Gun Street, Reading
Accident Report 1863

An inquest was held at the "Cross Keys," Gun Street [in Reading], on Monday afternoon [10th August 1863], before the Deputy Borough Coroner (W.F. Blandy, Esq.), on the body of Samuel John Worledge, who had been accidentally killed in Gun-street that morning. The following evidence was given as to the cause of death:

Mr. F. Workman said that about half-past six o'clock he was called to the deceased, and found him lying on the side of the road, quite dead. This was in Gun-Street. From an examination, the witness found that the deceased had sustained a fracture of the base of the skull, which was quite sufficient to account for death.

John Samuel Worledge, the father of the deceased, who was much affected in giving his evidence, said that he lived at 2, Pipe Court, Boarded Lane, and got his living by selling coffee at the corner of St Mary's Butts. His son was between 14 and 15 years of age, and worked for Mr. Payne, of Minster Street, where he bore an excellent character. This sad occurrence took place at half-past seven in the morning. The deceased was just having a cup of coffee and a slice of bread and butter at the truck, at the corner of St. Mary's Butts, when he told witness that he saw a horse and cart coming down Castle Street at full speed. The horse came over his (witness's) truck, broke his crockery, and knocked all his things over. Witness stood on one side. At first he went in front of the truck, thinking he might turn the horse aside, but seeing that the animal was coming as though it went mad, he stepped aside, and it went over his things. He thought that his son had stepped aside also. He did not see his son knocked down, but when he turned round he saw him on the ground. He supposed that the shafts struck his son. He saw the blood flowing from him in great quantities. The deceased was then moved into that house (the Cross Keys).

Mr. John Adey said that he lived at the Bear Inn, Bridge-street, and was a victualler. He went early that (Monday) morning to fetch a load of manure from Coley Street. He was coming down Castle Street, holding the horse's head, when, whether it was that a fly touched the horse or not he did not know, but the horse started off suddenly—like a bullet out of a gun. His little boy was walking by his (witness') side. He (Mr. Adey) saw nothing of the accident. He had been accustomed to horses all his life. He had had the horse for a twelve-month, and he had never run away before. The horse would be of no further use, being so dreadfully cut about.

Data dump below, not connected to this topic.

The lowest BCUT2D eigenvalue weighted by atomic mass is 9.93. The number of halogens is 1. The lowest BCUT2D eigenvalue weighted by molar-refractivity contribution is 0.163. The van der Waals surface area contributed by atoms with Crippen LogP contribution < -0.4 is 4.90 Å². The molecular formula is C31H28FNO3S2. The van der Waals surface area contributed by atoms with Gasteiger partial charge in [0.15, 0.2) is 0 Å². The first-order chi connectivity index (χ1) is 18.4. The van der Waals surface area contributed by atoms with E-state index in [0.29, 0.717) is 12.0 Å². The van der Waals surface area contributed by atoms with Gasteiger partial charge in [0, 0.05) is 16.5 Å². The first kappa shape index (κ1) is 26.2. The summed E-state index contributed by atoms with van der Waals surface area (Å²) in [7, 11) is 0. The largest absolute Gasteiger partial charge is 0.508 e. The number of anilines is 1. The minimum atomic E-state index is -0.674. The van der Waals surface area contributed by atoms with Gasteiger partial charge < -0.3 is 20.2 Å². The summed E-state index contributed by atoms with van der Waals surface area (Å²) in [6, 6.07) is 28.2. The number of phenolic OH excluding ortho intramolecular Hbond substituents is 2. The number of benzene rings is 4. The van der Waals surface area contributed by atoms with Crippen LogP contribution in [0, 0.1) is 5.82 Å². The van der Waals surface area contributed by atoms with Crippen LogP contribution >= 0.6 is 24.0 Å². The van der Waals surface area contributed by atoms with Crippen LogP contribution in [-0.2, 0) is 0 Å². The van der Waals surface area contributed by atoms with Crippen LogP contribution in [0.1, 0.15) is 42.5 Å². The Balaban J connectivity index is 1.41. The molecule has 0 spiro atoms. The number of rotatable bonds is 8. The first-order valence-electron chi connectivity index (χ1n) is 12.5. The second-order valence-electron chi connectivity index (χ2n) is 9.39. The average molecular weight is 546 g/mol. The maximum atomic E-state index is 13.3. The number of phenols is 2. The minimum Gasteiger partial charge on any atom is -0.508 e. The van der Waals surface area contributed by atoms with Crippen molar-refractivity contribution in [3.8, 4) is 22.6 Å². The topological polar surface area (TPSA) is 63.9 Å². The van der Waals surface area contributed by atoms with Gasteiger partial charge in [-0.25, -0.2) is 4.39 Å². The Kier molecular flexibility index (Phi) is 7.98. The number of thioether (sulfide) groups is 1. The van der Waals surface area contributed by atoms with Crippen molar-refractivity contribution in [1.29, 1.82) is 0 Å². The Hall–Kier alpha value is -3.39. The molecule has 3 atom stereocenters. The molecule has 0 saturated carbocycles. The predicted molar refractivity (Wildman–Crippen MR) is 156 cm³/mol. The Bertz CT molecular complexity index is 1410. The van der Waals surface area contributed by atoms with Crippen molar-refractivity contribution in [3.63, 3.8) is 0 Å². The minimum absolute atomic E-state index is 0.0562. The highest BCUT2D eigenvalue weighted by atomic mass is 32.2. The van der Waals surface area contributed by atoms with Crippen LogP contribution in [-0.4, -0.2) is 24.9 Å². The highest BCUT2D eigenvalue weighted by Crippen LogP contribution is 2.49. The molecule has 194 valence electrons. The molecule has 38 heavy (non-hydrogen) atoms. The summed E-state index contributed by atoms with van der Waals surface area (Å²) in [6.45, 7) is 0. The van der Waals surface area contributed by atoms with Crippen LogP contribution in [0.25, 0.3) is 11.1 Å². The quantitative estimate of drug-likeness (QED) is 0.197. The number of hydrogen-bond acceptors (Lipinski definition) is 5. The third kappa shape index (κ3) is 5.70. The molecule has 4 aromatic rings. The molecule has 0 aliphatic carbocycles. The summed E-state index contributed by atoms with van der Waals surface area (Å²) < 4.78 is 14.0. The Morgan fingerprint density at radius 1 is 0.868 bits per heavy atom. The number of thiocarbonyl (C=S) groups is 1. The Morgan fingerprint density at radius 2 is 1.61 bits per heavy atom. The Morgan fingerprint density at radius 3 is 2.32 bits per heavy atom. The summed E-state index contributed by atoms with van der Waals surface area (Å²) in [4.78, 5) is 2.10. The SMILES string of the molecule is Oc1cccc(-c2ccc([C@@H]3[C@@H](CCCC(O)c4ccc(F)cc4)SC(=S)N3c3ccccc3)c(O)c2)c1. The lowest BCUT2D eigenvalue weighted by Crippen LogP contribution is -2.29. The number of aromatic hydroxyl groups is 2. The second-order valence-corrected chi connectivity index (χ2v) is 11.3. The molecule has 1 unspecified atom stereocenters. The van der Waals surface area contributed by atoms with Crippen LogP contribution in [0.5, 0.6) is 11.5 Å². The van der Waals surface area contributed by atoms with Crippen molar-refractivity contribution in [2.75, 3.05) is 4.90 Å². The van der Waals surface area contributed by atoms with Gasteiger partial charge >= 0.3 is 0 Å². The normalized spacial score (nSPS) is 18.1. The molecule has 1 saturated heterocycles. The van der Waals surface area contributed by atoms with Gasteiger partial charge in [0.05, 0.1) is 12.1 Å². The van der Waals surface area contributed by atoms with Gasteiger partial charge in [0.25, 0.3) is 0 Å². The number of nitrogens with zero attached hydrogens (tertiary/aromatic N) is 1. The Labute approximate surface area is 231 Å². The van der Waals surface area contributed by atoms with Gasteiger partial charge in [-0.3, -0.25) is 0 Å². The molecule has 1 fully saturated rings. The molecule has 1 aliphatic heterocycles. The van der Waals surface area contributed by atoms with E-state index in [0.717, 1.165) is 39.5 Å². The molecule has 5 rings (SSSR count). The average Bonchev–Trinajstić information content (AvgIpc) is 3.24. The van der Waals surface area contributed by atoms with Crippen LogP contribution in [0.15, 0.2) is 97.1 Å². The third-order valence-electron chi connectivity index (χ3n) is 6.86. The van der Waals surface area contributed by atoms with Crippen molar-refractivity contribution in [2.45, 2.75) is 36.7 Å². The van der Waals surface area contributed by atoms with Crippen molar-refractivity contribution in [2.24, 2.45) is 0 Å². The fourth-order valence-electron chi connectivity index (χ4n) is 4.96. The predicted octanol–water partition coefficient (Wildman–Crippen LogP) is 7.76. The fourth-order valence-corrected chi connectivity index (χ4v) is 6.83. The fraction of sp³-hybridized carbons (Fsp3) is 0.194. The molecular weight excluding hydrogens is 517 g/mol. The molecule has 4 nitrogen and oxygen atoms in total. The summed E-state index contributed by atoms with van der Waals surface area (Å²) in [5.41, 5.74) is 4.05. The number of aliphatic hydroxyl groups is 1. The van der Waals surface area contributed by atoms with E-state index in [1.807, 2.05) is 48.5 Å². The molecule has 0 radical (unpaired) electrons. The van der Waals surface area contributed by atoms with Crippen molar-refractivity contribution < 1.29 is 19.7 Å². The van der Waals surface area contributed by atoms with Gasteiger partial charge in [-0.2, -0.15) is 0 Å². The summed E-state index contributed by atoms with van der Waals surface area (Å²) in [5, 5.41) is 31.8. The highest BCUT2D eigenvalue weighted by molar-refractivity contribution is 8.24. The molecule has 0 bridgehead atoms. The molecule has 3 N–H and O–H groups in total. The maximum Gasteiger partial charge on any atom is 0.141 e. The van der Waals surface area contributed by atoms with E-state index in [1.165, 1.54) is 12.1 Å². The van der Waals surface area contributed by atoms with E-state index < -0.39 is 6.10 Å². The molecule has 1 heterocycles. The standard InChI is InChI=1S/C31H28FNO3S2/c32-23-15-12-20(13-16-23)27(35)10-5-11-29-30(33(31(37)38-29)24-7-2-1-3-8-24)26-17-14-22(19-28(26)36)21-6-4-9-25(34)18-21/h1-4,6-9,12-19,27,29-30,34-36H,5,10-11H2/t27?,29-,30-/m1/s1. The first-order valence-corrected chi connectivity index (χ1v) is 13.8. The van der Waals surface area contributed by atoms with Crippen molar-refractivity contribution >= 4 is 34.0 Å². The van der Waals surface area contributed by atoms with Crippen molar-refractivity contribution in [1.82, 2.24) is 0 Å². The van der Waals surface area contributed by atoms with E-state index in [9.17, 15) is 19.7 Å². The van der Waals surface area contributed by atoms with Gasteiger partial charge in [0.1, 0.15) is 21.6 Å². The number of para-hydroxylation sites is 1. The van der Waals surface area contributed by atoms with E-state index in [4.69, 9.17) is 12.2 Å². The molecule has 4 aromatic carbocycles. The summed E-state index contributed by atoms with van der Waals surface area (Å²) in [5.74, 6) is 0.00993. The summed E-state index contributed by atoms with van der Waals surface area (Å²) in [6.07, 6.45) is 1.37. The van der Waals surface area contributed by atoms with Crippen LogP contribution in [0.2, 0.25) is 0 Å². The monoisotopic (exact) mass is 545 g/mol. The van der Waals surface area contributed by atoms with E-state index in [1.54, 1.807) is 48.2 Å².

Mr. Archibald James, ironmonger, Gun-street, saw the horse coming towards the track. The boy seemed as though he were fixed to the ground. The truck was crushed in an instant. If the boy had stepped a foot aside he would have been saved. There was plenty of time for him to have been saved. He saw him knocked down, and the horse went over him. The deceased held up his hands, and the horse struck him on the breast, and knocked him over. Standing where he did it was inevitable for the deceased to be knocked down, for the horse was going as fast as he could. The boy fell back, and was struck on the back of the head, and he was probably killed instantly.

The jury immediately returned a verdict of "Accidental death."

It was suggested at the close of the inquiry that the jury should give their fees to the father of the deceased, who had, in addition to the loss of his son, also had his truck, & c., injured. A collection was also made in the room for the same object, and the amount which had been got together was handed to Worledge by Mr. Bourton, the foreman of the jury.

Berkshire Chronicle


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